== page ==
Among others, they are tackling waste. Beckett Simonon is one of the brands embracing the idea of a waste-led design, a concept coined by designer Célinne Semaan. They are rethinking their relationship with waste and are trying to minimise it at every step of design and production. Working on a made-to-order principle and producing for quality instead of quantity is a part of this strategy. So is donating their production scraps to two education programmes in Colombia. They estimate that this has saved 97 kg (214 lbs.) of leftover leather from landfills. Similarly, they extend the life of their shoes by organising a simple, free, and convenient way for people to donate the Simonon Beckett shoes to people in need.


But is this enough?


Beckett Simonon believes not, reminding us that we have to look at the bigger picture.

It is not about reaching perfection. Most brands I work with recognise their imperfections and the need to continue improving within their own supply chains. But that misses the point. What a single brand does is essential, but it can go only as far. We need these things to be a standard in the industry for more brands to follow.


“We want the policymakers to regulate us and our industry better”, Beckett Simonon said to me at one point: “We want others to put in the effort we do when it comes to people and environment. They will only do so if it is mandatory, rather than a matter of their choice.”

Things are changing

Beckett Simonon is not the only brand thinking this way; others have been advocating for governments to step up and help make the industry more sustainable. Such brands agree with activists, non-profits, and grassroots movements that have been fighting for a political change in fashion for years.


No matter how slow, they have been changing the tide.


In the past few years, we have seen changes in laws worldwide, often as a direct response to campaigns, protests, and advocacy. The EU and USA, the two biggest markets for fashion consumption, are certainly raising the bar for brands everywhere.

I already mentioned the European Union’s Strategy for Sustainable and Circular Textiles, announced on 30 March 2022. Though not without flaws, the strategy aims to transform the EU textile industry. New measures include an extended producer responsibility, sustainable design, waste management and more. Earlier in the year, the EU adopted a proposal for a Directive on corporate sustainability due diligence. In essence, this calls for big corporations to take responsibility for their global supply chains. Because of the global nature of trade in fashion, it is not hard to see how such legal requirements can change the rules of the game in the entire industry.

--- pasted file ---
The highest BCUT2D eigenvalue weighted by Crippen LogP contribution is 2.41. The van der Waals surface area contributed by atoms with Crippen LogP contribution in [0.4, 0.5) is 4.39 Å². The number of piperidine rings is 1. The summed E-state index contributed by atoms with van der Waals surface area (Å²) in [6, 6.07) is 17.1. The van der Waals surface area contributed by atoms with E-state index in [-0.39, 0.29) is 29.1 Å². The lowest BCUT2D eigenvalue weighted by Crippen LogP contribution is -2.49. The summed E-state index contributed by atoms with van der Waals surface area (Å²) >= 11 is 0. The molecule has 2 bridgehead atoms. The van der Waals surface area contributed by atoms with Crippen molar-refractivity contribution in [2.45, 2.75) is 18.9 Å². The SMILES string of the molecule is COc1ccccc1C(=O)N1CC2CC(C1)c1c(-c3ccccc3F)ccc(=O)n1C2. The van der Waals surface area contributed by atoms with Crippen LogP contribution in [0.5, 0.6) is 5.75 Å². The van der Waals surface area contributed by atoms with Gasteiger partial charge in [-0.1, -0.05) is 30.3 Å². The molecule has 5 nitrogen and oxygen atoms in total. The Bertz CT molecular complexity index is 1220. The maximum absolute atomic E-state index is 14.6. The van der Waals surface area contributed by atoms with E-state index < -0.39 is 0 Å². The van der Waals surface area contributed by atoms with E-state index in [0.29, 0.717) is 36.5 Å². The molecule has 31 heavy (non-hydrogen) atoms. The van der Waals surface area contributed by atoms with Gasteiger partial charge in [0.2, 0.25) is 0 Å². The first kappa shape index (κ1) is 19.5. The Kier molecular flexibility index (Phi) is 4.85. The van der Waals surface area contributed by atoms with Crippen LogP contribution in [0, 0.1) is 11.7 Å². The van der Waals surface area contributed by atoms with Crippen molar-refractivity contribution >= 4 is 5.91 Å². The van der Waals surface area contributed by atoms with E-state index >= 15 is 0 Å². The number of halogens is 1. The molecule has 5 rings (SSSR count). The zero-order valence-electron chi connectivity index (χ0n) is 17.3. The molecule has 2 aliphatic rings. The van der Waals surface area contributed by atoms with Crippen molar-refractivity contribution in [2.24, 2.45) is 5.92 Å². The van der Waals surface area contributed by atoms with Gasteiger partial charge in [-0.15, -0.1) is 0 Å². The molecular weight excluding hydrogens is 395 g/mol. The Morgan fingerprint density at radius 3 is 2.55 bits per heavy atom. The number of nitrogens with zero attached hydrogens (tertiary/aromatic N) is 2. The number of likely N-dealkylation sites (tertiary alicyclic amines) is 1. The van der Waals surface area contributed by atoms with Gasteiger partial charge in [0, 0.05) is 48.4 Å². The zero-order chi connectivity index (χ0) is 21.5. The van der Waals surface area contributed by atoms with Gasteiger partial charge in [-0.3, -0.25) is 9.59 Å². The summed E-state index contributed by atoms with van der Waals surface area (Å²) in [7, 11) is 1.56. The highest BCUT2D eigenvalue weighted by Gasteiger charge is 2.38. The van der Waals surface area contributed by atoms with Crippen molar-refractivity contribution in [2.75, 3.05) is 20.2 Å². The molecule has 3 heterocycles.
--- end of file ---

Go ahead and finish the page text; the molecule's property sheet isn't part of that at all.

The US policymakers are joining their European colleagues in this effort. The state of California passed a landmark bill to protect garment workers. Senate Bill 62, popularly known as the Garment Worker Protection Act, tackles practices in the industry, like paying the workers per garment made instead of per hour (resulting in below minimum wages). These and similar practices have been overseen by law previously.


Later, the state of New York voted for the Sustainability and Social Accountability Act (Bill S7428). It requires fashion retail sellers and manufacturers to disclose environmental and social due diligence policies. It could trigger a chain reaction and similar laws if signed into law, making a change more significant than a single state.


The list goes on. Countries and governments around the world have finally started tackling the industry. Now is the time to get involved and support the change you want to see.

Fashion Revolution 2022
Fashion Revolution 2022

Get involved

Most of us think of our role in fashion as consumers. But we are also citizens and, therefore, do have a say!


Depending on where you are, the best way to call for better regulation and support the upcoming ones is to reach directly to your local legislators. After all, their job is to respond to citizens like yourself.


For those in the USA, you can find your local representative here. I also suggest reading these tips before you reach out to anybody.

If you are in the EU, you have similar options too. Moreover, this year, you can support the Good Clothes, Fair Pay campaign and join organisations like Fashion Revolution in demanding living wage legislation across the sector. They need 1 million signatures from EU citizens to push for legislation. More info here.


Finally, you can also follow, support or even donate to movements and advocacy organisations, like Fashion Revolution.


How will you make your voice heard?